PARIS (Reuters) - French utilities EDF (EDF.PA) and GDF Suez GSZ.PA have announced cost cuts and asset sales to further shore up balance sheets hit by high debt and slack demand.
EDF, which runs France’s 58 nuclear reactors and is 84.4 percent state-owned, said on Tuesday it will announce cuts when it releases full-year results on February 14.
French daily Le Figaro reported the cuts would total 1 billion euros $1.3 billion (809 million pounds) and focus on information technology and suppliers, but would not involve layoffs.
A spokeswoman told Reuters that EDF would maintain planned investment in its network and on nuclear maintenance, as well as the planned hiring of 6,000 new staff, or a net 2,000 new jobs.
The savings plan will come on top of a 2.5 billion euro plan launched in 2011 and due to be completed in 2015.
“EDF could go further if it wanted, but one cannot expect a state-controlled company to increase unemployment in France in order to benefit foreign shareholders,” a London-based utilities analyst told Reuters.
Several utilities have announced austerity drives and asset sales as Europe’s weak economy and the relentless drive to save energy hits demand for electricity.
GDF Suez, Europe’s biggest utility, said in December it would cut costs by 3.5 billion euros by 2015.
On Tuesday, GDF Suez and German peer E.ON (EONGn.DE) sold a 49 percent stake in Slovak gas utility SPP to Czech energy firm EPH for 2.6 billion euros.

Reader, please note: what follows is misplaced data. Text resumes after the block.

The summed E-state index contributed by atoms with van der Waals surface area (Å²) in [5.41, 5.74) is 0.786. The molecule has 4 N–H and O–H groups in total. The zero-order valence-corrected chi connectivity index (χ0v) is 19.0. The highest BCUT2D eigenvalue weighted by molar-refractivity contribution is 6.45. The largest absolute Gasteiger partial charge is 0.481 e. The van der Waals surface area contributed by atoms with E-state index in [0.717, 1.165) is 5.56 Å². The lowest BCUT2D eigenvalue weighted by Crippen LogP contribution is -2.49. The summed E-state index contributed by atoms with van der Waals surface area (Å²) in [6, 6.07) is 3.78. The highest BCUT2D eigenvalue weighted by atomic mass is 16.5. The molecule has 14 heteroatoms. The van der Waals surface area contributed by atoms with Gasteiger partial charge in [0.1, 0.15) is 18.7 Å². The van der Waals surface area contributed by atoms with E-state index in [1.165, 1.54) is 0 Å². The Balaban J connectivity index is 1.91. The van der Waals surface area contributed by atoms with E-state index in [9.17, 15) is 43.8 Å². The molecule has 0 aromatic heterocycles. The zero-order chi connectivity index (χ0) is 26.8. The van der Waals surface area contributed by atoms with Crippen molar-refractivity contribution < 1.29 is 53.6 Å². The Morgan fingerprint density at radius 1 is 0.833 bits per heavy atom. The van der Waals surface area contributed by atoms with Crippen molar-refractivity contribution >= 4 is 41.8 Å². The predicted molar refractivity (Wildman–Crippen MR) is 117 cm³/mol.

GDF has now raised 5 billion euros from disposals and aims for another 11 billion under its new programme for 2013/14. It said the Slovak deal would help cut debt by about 1.3 billion euros from 46 billion at the end of last year.
The deal was a milestone for E.ON, which has now sold 17 billion euros of assets, topping its target of 15 billion by the end of 2013.
EDF shares gained 2.1 percent, outperforming a 0.3 percent higher CAC 40 index .FCHI, boosted by a string of positive brokerage reports. GDF Suez fell 0.8 percent.
Analysts said the two groups also benefited from recent agreements with France. EDF said on Monday the government had agreed to reimburse it for a 4.9 billion euro shortfall in renewables subsidies, lifting its shares 5 percent on the day.
GDF Suez chief executive Gerard Mestrallet said on Friday a new system of automatic indexation of consumer gas prices would be more in line with its operating costs.
GDF Suez and other suppliers have repeatedly challenged French caps on gas tariff increases in court.
Both agreements seem to indicate President Francois Hollande’s government may not be as unfriendly to utilities as the market feared at the time of his election.
“The least that can be said is that the French government is taking a pragmatic stance,” the London-based analyst said.
($1 = 0.7492 euro)
Reporting by Geert De Clercq; Editing by Dan Lalor